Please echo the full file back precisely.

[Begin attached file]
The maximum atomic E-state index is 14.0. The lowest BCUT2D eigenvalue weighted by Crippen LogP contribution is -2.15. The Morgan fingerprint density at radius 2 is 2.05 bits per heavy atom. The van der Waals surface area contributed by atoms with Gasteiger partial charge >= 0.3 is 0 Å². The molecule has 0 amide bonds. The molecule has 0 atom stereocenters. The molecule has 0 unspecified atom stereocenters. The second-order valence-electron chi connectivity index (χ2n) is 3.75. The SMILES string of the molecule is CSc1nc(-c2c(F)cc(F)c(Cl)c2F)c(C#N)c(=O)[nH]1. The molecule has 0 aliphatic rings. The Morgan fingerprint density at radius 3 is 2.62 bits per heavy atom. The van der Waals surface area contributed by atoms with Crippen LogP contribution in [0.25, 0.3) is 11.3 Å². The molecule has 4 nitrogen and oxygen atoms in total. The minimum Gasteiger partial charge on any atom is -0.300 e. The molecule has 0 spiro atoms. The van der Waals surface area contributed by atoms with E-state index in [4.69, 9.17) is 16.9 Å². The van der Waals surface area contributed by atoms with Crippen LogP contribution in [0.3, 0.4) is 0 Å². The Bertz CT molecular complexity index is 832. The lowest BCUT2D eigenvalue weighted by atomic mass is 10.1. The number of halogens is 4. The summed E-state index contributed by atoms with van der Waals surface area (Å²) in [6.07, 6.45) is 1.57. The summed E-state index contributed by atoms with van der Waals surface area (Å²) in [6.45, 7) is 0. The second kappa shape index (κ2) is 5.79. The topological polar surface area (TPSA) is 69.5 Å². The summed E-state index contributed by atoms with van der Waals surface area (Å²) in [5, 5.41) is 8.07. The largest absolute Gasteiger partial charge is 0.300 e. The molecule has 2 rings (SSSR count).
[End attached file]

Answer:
The maximum atomic E-state index is 14.0. The lowest BCUT2D eigenvalue weighted by Crippen LogP contribution is -2.15. The Morgan fingerprint density at radius 2 is 2.05 bits per heavy atom. The van der Waals surface area contributed by atoms with Gasteiger partial charge >= 0.3 is 0 Å². The molecule has 0 amide bonds. The molecule has 0 atom stereocenters. The molecule has 0 unspecified atom stereocenters. The second-order valence-electron chi connectivity index (χ2n) is 3.75. The SMILES string of the molecule is CSc1nc(-c2c(F)cc(F)c(Cl)c2F)c(C#N)c(=O)[nH]1. The molecule has 0 aliphatic rings. The Morgan fingerprint density at radius 3 is 2.62 bits per heavy atom. The van der Waals surface area contributed by atoms with Crippen LogP contribution in [0.25, 0.3) is 11.3 Å². The molecule has 4 nitrogen and oxygen atoms in total. The minimum Gasteiger partial charge on any atom is -0.300 e. The molecule has 0 spiro atoms. The van der Waals surface area contributed by atoms with E-state index in [4.69, 9.17) is 16.9 Å². The van der Waals surface area contributed by atoms with Crippen LogP contribution in [0.3, 0.4) is 0 Å². The Bertz CT molecular complexity index is 832. The lowest BCUT2D eigenvalue weighted by atomic mass is 10.1. The number of halogens is 4. The summed E-state index contributed by atoms with van der Waals surface area (Å²) in [6.07, 6.45) is 1.57. The summed E-state index contributed by atoms with van der Waals surface area (Å²) in [6.45, 7) is 0. The second kappa shape index (κ2) is 5.79. The topological polar surface area (TPSA) is 69.5 Å². The summed E-state index contributed by atoms with van der Waals surface area (Å²) in [5, 5.41) is 8.07. The largest absolute Gasteiger partial charge is 0.300 e. The molecule has 2 rings (SSSR count).